Cooking a homemade meal is one of life’s little joys. Cleaning up the kitchen after dinner, however, is a much less joyous occasion. When it comes to cleaning up, it’s tempting to cut corners.
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We leave dishes in the sink to soak, so we say, but don’t exactly rush to scrub them. We wipe down splashes with a wet paper towel without wiping as hard as we should. And we’ve all, at one point or another, kicked a few spare crumbs under the oven rather than bend over to pick them up.
There’s one shortcut, however, that doesn’t make life easier—quite the opposite. We refer, of course, to taking collected fat, oil, or grease, and in the absence of an empty jar or plastic bag, pouring it down the drain.
To call this a bad idea is unfair to bad ideas. So what happens when you pour grease down the sink, then? While it may seem harmless at first, those liquid lipids will become a solid problem for you and your plumbing. Here’s how.
For Houses With Septic Tanks
Many homes don’t connect to municipal sewer systems and thus have self-contained septic systems instead. These underground tanks collect and process household wastewater. It’s natural for septic tanks to have what’s called a “FOG layer,” or “fats, oils, and greases,” floating above the water.
However, excess grease buildup from oils and rendered animal fats causes this layer to grow too large and block the tank’s drainage pipes. Pouring your grease down the drain is one of the worst things a septic tank owner can do.
For Houses and Buildings Connected to Sewer Lines
Benefiting from sewer access doesn’t excuse you from disposing of grease responsibly. In fact, it’s just as important to avoid pouring grease down the sink if you use public utilities. Here, grease buildup and its consequences are community problems.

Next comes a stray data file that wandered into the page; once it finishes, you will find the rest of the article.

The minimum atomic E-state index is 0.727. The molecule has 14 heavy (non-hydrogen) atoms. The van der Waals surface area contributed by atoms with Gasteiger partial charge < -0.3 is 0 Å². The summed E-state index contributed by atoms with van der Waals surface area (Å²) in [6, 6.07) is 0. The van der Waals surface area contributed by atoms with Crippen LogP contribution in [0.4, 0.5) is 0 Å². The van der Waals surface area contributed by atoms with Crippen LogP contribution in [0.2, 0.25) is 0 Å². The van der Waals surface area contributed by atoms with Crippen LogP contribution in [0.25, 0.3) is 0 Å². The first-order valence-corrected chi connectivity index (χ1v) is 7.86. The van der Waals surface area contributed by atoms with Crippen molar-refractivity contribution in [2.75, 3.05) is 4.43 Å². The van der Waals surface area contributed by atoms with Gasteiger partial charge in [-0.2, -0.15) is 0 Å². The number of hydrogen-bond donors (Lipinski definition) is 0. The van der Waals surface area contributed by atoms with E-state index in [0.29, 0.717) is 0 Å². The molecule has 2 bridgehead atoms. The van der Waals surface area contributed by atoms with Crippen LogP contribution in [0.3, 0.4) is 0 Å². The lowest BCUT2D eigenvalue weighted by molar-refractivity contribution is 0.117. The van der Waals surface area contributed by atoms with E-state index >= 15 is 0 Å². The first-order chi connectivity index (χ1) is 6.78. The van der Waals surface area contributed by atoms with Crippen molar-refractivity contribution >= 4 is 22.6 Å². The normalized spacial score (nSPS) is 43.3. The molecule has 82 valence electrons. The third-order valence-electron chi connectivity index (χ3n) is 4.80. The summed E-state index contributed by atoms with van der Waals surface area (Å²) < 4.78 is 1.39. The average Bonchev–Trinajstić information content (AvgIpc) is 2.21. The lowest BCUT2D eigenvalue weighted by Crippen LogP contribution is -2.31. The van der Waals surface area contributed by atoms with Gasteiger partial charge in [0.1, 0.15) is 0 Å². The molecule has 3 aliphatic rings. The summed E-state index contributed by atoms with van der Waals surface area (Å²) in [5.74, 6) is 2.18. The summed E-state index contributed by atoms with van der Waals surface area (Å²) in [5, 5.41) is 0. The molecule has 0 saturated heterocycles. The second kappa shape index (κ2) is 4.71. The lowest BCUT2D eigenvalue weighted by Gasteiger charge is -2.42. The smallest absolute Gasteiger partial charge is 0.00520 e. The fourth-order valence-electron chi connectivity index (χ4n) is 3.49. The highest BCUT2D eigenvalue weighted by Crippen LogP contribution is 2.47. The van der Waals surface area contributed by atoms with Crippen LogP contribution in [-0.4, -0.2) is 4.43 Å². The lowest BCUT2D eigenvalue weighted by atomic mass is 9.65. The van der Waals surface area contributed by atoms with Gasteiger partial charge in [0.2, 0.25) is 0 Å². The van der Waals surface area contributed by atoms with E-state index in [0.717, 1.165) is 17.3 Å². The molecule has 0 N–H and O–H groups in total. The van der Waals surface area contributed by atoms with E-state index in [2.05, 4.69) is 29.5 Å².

As fats, oils, and greases make their way into sewer lines, they can collect and interact with minerals and other compounds, around which they harden into monstrous blocks called “fatbergs.” These can block entire sewer lines, making it incumbent upon everyone to do their part.
What’s the Best Way To Avoid This?
Painting the ugly pictures of what happens when you pour grease down the sink should be enough to convince even the sloppiest cleanup crews among us to start thinking responsibly. If you have an empty jar on hand from your recipe, that’s a great receptacle for your rendered fat or grease. If you don’t, buy a funnel to help you fill a resealable sandwich bag that you can throw away.
In select cases where there’s not that much grease, sopping it up with paper towels is better than pouring even a little grease down the drain. It’s a little extra work and a few extra cents, but vastly preferable to masses of fat in the sewer or failed septic tanks—and that’s the skinny on that.